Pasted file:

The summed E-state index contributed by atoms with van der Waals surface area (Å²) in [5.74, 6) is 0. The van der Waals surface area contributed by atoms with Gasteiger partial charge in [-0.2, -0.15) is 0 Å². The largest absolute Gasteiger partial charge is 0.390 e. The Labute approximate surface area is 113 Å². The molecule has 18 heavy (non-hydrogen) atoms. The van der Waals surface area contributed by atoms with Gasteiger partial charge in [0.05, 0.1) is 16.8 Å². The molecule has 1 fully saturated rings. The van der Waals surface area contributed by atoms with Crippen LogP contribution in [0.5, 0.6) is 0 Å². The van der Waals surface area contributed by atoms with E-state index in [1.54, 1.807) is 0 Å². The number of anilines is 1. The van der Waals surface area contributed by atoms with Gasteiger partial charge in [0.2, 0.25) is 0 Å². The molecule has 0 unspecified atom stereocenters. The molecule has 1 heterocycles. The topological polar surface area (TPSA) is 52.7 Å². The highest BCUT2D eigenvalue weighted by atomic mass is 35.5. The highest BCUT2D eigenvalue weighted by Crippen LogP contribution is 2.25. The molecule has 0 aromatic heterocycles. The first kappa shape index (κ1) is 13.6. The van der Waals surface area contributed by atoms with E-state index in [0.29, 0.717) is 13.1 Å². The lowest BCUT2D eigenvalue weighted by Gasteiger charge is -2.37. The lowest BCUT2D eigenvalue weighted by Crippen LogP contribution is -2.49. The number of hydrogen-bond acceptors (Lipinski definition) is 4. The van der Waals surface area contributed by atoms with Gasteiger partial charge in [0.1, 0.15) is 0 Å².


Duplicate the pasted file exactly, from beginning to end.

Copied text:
The summed E-state index contributed by atoms with van der Waals surface area (Å²) in [5.74, 6) is 0. The van der Waals surface area contributed by atoms with Gasteiger partial charge in [-0.2, -0.15) is 0 Å². The largest absolute Gasteiger partial charge is 0.390 e. The Labute approximate surface area is 113 Å². The molecule has 18 heavy (non-hydrogen) atoms. The van der Waals surface area contributed by atoms with Gasteiger partial charge in [0.05, 0.1) is 16.8 Å². The molecule has 1 fully saturated rings. The van der Waals surface area contributed by atoms with Crippen LogP contribution in [0.5, 0.6) is 0 Å². The van der Waals surface area contributed by atoms with E-state index in [1.54, 1.807) is 0 Å². The number of anilines is 1. The van der Waals surface area contributed by atoms with Gasteiger partial charge in [0.2, 0.25) is 0 Å². The molecule has 0 unspecified atom stereocenters. The molecule has 1 heterocycles. The topological polar surface area (TPSA) is 52.7 Å². The highest BCUT2D eigenvalue weighted by atomic mass is 35.5. The highest BCUT2D eigenvalue weighted by Crippen LogP contribution is 2.25. The molecule has 0 aromatic heterocycles. The first kappa shape index (κ1) is 13.6. The van der Waals surface area contributed by atoms with E-state index in [0.29, 0.717) is 13.1 Å². The lowest BCUT2D eigenvalue weighted by Gasteiger charge is -2.37. The lowest BCUT2D eigenvalue weighted by Crippen LogP contribution is -2.49. The number of hydrogen-bond acceptors (Lipinski definition) is 4. The van der Waals surface area contributed by atoms with Gasteiger partial charge in [0.1, 0.15) is 0 Å².